Another huge trend we’re seeing across all social networks is the rise of imagery. The stuff that gets read is the stuff with pictures. Look at your Facebook news feed. Somebody just posts “I’m going for a walk,” and it gets lost because — there’s a picture of a kitty cat! Facebook knows this. They’re making the pictures bigger in the feed, because the percentage of people who click through to look at a picture is vastly outnumbering those who read just text. And there’s a lot of imagery involved with the rise of Pinterest, which is huge now.
It all moves so fast that people don’t have time to read. You don’t even have time to read 140 characters! It sort of becomes like a visual Whack-a-Mole: kitty cat! Flood picture! Cake! It’s not that people are lazy — they’re overloaded. So now, every network we’re working with, you have to have great images. They sell your post. They’re like the maitre d’ at the front of the restaurant. It’s like I said at a workshop last night, I don’t care if you put a monkey on it — just stick something on it! And that’s new; it wasn’t this way even a year ago.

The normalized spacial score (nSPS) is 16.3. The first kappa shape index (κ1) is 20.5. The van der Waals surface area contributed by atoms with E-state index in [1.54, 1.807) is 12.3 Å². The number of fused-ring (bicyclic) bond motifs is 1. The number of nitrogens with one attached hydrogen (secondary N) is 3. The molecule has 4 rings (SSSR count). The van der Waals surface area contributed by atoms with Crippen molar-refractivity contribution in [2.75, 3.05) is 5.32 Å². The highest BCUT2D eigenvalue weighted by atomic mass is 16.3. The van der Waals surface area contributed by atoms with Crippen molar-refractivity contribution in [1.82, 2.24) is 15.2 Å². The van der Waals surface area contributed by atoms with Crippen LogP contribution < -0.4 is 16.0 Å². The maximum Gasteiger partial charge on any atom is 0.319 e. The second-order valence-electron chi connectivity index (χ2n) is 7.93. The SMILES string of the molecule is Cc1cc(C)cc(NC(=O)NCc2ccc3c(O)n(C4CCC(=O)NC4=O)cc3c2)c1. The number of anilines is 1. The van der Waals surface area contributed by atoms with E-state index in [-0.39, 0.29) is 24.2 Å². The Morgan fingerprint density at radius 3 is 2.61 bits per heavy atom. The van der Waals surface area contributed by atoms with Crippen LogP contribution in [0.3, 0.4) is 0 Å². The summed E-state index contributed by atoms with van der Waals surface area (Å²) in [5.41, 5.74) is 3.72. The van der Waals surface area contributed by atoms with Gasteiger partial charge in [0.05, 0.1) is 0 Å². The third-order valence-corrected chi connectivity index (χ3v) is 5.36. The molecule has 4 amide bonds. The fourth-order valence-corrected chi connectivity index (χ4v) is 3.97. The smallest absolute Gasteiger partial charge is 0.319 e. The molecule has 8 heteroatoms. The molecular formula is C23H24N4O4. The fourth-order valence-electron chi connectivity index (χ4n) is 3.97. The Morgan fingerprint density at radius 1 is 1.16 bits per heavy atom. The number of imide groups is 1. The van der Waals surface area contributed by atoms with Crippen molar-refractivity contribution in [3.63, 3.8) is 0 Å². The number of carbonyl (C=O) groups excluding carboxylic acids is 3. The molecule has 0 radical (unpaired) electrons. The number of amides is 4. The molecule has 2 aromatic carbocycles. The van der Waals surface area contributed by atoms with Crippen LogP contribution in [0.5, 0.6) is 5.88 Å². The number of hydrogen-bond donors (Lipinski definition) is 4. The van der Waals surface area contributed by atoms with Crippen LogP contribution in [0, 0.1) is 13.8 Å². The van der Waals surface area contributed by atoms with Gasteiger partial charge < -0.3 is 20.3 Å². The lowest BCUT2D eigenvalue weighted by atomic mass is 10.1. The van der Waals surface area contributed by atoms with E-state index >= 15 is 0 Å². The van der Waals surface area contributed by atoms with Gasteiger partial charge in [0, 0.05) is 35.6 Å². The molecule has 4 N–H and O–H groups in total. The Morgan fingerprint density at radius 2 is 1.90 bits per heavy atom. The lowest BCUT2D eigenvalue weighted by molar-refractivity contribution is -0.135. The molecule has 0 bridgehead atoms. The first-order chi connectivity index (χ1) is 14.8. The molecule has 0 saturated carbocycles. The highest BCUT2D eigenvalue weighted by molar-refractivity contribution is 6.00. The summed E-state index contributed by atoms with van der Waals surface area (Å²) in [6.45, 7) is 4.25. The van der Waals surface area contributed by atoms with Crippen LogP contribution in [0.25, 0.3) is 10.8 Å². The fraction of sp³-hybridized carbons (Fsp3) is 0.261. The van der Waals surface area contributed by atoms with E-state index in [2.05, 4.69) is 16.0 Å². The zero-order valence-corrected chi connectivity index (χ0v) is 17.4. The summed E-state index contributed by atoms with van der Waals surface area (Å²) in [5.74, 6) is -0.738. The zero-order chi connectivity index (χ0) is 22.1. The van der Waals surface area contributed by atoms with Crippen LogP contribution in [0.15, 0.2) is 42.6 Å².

The Line: How about your hopes for Kane Consulting? Where would you like to be in five years?
Jennifer Kane: It would be nice to not have to sell the strategy part, that hard part I talked about, so hard. Maybe over time the “shiny object” phenomenon will wear off. It would be great if people called me for what they need — the fan page and the strategy — rather than what they want, the shiny object.
This article is reprinted in partnership with The Line, an online chronicle of Twin Cities creativity in entrepreneurship, culture, retail, placemaking, the arts, and other elements of the new creative economy. Jon Spayde is Managing Editor of The Line.